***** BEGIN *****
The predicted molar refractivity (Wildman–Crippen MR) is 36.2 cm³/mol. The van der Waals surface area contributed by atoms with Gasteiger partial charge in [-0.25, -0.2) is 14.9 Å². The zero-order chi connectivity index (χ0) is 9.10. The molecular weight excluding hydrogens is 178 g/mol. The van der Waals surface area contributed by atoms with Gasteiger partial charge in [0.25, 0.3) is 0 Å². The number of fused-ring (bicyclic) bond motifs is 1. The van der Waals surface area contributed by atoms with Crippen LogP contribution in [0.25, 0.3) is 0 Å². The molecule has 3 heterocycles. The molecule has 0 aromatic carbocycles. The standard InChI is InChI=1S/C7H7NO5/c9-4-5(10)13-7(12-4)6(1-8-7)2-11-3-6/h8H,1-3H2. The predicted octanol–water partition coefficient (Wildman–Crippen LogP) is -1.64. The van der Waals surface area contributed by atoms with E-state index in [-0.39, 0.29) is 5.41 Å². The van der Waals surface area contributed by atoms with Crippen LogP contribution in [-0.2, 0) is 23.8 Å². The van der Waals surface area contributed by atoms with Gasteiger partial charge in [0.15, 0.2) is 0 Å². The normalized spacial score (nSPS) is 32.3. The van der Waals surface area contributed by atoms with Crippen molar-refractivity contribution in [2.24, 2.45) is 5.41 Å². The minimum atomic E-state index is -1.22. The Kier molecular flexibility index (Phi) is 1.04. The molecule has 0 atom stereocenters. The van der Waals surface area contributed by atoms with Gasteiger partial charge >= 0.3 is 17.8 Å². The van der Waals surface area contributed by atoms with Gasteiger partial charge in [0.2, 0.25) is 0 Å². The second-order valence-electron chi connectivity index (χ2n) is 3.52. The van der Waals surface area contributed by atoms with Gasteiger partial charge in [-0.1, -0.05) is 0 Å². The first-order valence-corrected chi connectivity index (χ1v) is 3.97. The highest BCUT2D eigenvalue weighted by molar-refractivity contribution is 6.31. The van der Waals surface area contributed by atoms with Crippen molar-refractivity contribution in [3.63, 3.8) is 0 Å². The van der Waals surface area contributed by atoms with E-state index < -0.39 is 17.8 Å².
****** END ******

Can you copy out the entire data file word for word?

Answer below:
The predicted molar refractivity (Wildman–Crippen MR) is 36.2 cm³/mol. The van der Waals surface area contributed by atoms with Gasteiger partial charge in [-0.25, -0.2) is 14.9 Å². The zero-order chi connectivity index (χ0) is 9.10. The molecular weight excluding hydrogens is 178 g/mol. The van der Waals surface area contributed by atoms with Gasteiger partial charge in [0.25, 0.3) is 0 Å². The number of fused-ring (bicyclic) bond motifs is 1. The van der Waals surface area contributed by atoms with Crippen LogP contribution in [0.25, 0.3) is 0 Å². The molecule has 3 heterocycles. The molecule has 0 aromatic carbocycles. The standard InChI is InChI=1S/C7H7NO5/c9-4-5(10)13-7(12-4)6(1-8-7)2-11-3-6/h8H,1-3H2. The predicted octanol–water partition coefficient (Wildman–Crippen LogP) is -1.64. The van der Waals surface area contributed by atoms with E-state index in [-0.39, 0.29) is 5.41 Å². The van der Waals surface area contributed by atoms with Crippen LogP contribution in [-0.2, 0) is 23.8 Å². The van der Waals surface area contributed by atoms with Gasteiger partial charge in [0.15, 0.2) is 0 Å². The normalized spacial score (nSPS) is 32.3. The van der Waals surface area contributed by atoms with Crippen molar-refractivity contribution in [2.24, 2.45) is 5.41 Å². The minimum atomic E-state index is -1.22. The Kier molecular flexibility index (Phi) is 1.04. The molecule has 0 atom stereocenters. The van der Waals surface area contributed by atoms with Gasteiger partial charge >= 0.3 is 17.8 Å². The van der Waals surface area contributed by atoms with Gasteiger partial charge in [0.2, 0.25) is 0 Å². The second-order valence-electron chi connectivity index (χ2n) is 3.52. The van der Waals surface area contributed by atoms with Gasteiger partial charge in [-0.1, -0.05) is 0 Å². The first-order valence-corrected chi connectivity index (χ1v) is 3.97. The highest BCUT2D eigenvalue weighted by molar-refractivity contribution is 6.31. The van der Waals surface area contributed by atoms with Crippen molar-refractivity contribution in [3.63, 3.8) is 0 Å². The van der Waals surface area contributed by atoms with E-state index < -0.39 is 17.8 Å².